Things to Teach a 1 Year Old

Looking for activities to do with your child? Your little one has years to go before going to school, but there are still plenty of things to teach your 1 year old in the meantime. Discover several activities, whether at home or out and about, that will encourage a love of learning and fun!

Things to Teach a 1 Year Old

Are you and your little one bored with your go-to activities? Perhaps you’d like a few ideas to organize your days or a list of places to take a 1 year old that are fun and educational.

I’ll admit, I’m the mom who wants to make sure her kids are learning all they can, even at a young age. That said, I’m the last mom who’ll stress about milestones or rely solely on apps and enrichment classes. 

Below, I share several “lessons” with a good balance of intentional teaching and everyday activities. They’re less about a formal curriculum and more about guiding her child and providing the environment to do so.

Take a look at these things to teach your 1 year old, perfect to run through when you’re low on ideas or want to create a lesson plan:

Early literacy

Reading is a must in any 1 year old lesson plan. So long as you’re reading every day with your little one, he’ll have everything he needs when it comes to early literacy.

Research shows that kids learn more vocabulary words when they’re read to, preparing them well for when they eventually go to school. And it’s less about trying to get him to recognize words early so much as nurturing his love of learning and curiosity.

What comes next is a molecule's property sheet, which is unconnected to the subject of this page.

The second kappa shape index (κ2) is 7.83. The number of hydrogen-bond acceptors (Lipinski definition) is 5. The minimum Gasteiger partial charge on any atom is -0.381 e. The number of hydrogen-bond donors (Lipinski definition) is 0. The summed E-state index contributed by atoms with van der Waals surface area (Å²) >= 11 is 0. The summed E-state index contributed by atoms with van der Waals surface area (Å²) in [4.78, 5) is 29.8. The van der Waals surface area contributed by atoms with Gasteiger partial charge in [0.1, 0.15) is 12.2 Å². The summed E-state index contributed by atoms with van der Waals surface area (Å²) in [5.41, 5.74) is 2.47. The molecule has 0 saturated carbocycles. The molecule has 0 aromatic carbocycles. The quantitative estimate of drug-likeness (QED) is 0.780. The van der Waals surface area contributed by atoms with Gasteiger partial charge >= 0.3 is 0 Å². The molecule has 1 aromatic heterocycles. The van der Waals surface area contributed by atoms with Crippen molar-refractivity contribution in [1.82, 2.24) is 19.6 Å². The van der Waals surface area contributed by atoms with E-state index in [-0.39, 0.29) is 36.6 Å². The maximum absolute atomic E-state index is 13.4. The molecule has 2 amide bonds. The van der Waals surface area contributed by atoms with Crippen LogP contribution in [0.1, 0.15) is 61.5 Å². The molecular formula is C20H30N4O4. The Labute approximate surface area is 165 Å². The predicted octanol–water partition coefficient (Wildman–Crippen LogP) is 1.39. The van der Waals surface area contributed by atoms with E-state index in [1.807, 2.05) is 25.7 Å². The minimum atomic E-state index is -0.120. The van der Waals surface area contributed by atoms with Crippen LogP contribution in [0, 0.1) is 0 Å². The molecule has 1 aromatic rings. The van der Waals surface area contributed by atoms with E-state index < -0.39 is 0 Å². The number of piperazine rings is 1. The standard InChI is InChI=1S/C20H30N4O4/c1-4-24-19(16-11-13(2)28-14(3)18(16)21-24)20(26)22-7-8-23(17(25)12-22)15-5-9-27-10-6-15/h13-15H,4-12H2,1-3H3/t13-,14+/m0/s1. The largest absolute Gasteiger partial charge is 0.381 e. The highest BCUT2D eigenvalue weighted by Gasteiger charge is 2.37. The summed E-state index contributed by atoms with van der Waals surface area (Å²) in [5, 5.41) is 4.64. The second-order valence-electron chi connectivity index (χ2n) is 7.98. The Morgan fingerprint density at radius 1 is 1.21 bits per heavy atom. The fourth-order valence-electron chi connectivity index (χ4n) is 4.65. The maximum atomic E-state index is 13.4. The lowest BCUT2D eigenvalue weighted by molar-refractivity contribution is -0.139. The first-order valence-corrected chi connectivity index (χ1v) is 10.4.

Start by reading books every night before bedtime. Set a number of books you’ll read (for instance, 4 picture books) before laying him down to sleep. Leave books everywhere around the house where he can access them easily.

Make frequent trips to the library to attend story time as well as to regularly borrow books with each visit. Point out new words in your environment, like reading signs on your walk. And read for pleasure yourself! This models what readers do and makes reading something that everyone does.

Free printables: Want several book ideas? Grab your copy of the Read Aloud Book List! You’ll get hundreds of favorite selections to read aloud with your child. Get it below—at no cost to you. You’ll also get my newsletters, which parents say they LOVE:

“Thank you! My sister forwarded me your info a few months back and it’s been a great resource. Your emails have changed the way I view motherhood.” -Lizette Gutierrez

Read Aloud Book List